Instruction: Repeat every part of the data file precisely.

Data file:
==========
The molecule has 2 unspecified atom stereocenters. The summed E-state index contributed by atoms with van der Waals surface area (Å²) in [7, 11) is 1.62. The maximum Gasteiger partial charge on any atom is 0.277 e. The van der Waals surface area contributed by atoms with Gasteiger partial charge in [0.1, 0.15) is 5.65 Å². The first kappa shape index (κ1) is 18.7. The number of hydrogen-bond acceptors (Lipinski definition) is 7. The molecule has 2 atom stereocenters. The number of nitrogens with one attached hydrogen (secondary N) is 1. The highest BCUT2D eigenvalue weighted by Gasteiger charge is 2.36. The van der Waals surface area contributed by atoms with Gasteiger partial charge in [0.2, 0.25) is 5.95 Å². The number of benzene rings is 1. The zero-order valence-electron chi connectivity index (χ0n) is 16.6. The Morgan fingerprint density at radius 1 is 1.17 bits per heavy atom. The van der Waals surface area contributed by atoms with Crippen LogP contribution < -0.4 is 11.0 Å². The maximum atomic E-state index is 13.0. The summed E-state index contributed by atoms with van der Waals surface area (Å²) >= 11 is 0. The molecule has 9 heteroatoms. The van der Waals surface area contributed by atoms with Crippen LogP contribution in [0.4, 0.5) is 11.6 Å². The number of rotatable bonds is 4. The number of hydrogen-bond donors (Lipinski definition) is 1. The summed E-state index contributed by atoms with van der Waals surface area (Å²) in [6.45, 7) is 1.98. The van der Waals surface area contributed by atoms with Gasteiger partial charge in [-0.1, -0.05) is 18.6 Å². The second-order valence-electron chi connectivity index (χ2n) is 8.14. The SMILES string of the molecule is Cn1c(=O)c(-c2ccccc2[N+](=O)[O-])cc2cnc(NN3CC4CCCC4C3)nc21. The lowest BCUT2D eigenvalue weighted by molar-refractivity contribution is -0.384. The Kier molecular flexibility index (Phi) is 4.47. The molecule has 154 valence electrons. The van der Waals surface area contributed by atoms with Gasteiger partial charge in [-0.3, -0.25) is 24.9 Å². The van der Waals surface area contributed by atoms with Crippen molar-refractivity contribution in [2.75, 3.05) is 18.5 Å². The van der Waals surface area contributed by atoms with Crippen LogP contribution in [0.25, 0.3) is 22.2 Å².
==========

The molecule has 2 unspecified atom stereocenters. The summed E-state index contributed by atoms with van der Waals surface area (Å²) in [7, 11) is 1.62. The maximum Gasteiger partial charge on any atom is 0.277 e. The van der Waals surface area contributed by atoms with Gasteiger partial charge in [0.1, 0.15) is 5.65 Å². The first kappa shape index (κ1) is 18.7. The number of hydrogen-bond acceptors (Lipinski definition) is 7. The molecule has 2 atom stereocenters. The number of nitrogens with one attached hydrogen (secondary N) is 1. The highest BCUT2D eigenvalue weighted by Gasteiger charge is 2.36. The van der Waals surface area contributed by atoms with Gasteiger partial charge in [0.2, 0.25) is 5.95 Å². The number of benzene rings is 1. The zero-order valence-electron chi connectivity index (χ0n) is 16.6. The Morgan fingerprint density at radius 1 is 1.17 bits per heavy atom. The van der Waals surface area contributed by atoms with Crippen LogP contribution < -0.4 is 11.0 Å². The maximum atomic E-state index is 13.0. The summed E-state index contributed by atoms with van der Waals surface area (Å²) >= 11 is 0. The molecule has 9 heteroatoms. The van der Waals surface area contributed by atoms with Crippen LogP contribution in [0.4, 0.5) is 11.6 Å². The number of rotatable bonds is 4. The number of hydrogen-bond donors (Lipinski definition) is 1. The summed E-state index contributed by atoms with van der Waals surface area (Å²) in [6.45, 7) is 1.98. The van der Waals surface area contributed by atoms with Gasteiger partial charge in [-0.1, -0.05) is 18.6 Å². The second-order valence-electron chi connectivity index (χ2n) is 8.14. The SMILES string of the molecule is Cn1c(=O)c(-c2ccccc2[N+](=O)[O-])cc2cnc(NN3CC4CCCC4C3)nc21. The lowest BCUT2D eigenvalue weighted by molar-refractivity contribution is -0.384. The Kier molecular flexibility index (Phi) is 4.47. The molecule has 154 valence electrons. The van der Waals surface area contributed by atoms with Gasteiger partial charge in [-0.3, -0.25) is 24.9 Å². The van der Waals surface area contributed by atoms with Crippen molar-refractivity contribution in [2.75, 3.05) is 18.5 Å². The van der Waals surface area contributed by atoms with Crippen LogP contribution in [0.25, 0.3) is 22.2 Å².